[2] Defined as those who say they vote at least occasionally and when they do, typically vote for Republican candidates

[3] Either someone who never/almost never votes OR typically votes third party

 

About the Study

These are some of the findings of a USA Today/Ipsos poll, conducted between January 10-11, 2023. For this survey, a sample of 2,010 adults age 18+ from the continental U.S., Alaska, and Hawaii was interviewed online in English. The sample includes 673 Republican voters, 843 Democratic voters, and 494 voters that don’t vote for either party or are non-voters.

The sample was randomly drawn from Ipsos’ online panelpartner online panel sources, and “river” sampling and does not rely on a population frame in the traditional sense. Ipsos uses fixed sample targets, unique to each study, in drawing a sample. After a sample has been obtained from the Ipsos panel, Ipsos calibrates respondent characteristics to be representative of the U.S. Population using standard procedures such as raking-ratio adjustments. The source of these population targets is U.S. Census 2019 American Community Survey data, except for 2020 vote history, which comes from the Federal Election Commission. The sample drawn for this study reflects fixed sample targets on demographics. Post-hoc weights were made to the population characteristics on gender, age, race/ethnicity, region, education, and past vote.

Statistical margins of error are not applicable to online non-probability polls. All sample surveys and polls may be subject to other sources of error, including, but not limited to coverage error and measurement error. Where figures do not sum to 100, this is due to the effects of rounding. The precision of Ipsos online polls is measured using a credibility interval. In this case, the poll has a credibility interval of plus or minus 2.7 percentage points for all respondents. Ipsos calculates a design effect (DEFF) for each study based on the variation of the weights, following the formula of Kish (1965). This study had a credibility interval adjusted for design effect of the following (n=2,010, DEFF=1.5, adjusted Confidence Interval=+/-4.2 percentage points).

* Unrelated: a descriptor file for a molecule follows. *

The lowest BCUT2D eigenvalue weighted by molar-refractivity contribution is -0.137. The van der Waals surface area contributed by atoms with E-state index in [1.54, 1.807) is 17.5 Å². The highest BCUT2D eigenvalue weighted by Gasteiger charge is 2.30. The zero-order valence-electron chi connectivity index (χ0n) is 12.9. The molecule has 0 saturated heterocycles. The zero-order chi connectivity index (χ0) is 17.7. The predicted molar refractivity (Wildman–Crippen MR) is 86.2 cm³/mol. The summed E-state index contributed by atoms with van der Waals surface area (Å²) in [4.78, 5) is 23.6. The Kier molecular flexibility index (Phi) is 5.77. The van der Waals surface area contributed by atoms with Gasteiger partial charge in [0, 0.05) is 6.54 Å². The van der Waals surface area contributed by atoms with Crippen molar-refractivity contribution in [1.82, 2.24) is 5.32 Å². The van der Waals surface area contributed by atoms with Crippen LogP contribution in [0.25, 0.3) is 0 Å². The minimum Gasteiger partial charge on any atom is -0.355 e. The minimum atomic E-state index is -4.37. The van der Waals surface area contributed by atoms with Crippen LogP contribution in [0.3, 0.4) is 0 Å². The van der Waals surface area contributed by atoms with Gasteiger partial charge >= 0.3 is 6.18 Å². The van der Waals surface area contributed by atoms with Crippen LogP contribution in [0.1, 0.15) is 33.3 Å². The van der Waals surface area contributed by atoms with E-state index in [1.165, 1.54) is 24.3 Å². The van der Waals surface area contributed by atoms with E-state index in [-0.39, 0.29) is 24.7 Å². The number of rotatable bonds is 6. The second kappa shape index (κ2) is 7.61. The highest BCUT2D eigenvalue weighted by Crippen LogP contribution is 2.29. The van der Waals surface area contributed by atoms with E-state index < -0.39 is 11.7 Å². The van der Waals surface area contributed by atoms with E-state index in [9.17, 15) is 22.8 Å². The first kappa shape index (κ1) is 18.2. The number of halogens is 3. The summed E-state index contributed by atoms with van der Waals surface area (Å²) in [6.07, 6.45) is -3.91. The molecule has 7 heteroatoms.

The poll also has a credibility interval of plus or minus 4.6 percentage points for Republican voters, plus or minus 4.1 percentage points for Democratic voters and plus or minus 5.4 percentage points for voters that don’t vote for either party or are non-voters.

The results of this poll are trended against the following previous polls:

August 18 – 22, 2022; N=2,345; CI: +/- 4.2

November 15 – 16, 2022; N=2,004; CI: +/- 4.2

For more information on this news release, please contact:

Chris Jackson
Senior Vice President, US
Public Affairs
+1 202 420-2025
[email protected]  

About Ipsos

Ipsos is one of the largest market research and polling companies globally, operating in 90 markets and employing over 18,000 people.

Our passionately curious research professionals, analysts and scientists have built unique multi-specialist capabilities that provide true understanding and powerful insights into the actions, opinions and motivations of citizens, consumers, patients, customers or employees. We serve more than 5000 clients across the world with 75 business solutions.

Founded in France in 1975, Ipsos is listed on the Euronext Paris since July 1st, 1999. The company is part of the SBF 120 and the Mid-60 index and is eligible for the Deferred Settlement Service (SRD).

ISIN code FR0000073298, Reuters ISOS.PA, Bloomberg IPS:FP www.ipsos.com

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The author(s)
  • Chris Jackson Senior Vice President, US, Public Affairs
  • Mallory Newall Vice President, US, Public Affairs
  • Johnny Sawyer Research Manager, US, Public Affairs
  • Sarah Feldman Senior Data Journalist, US, Public Affairs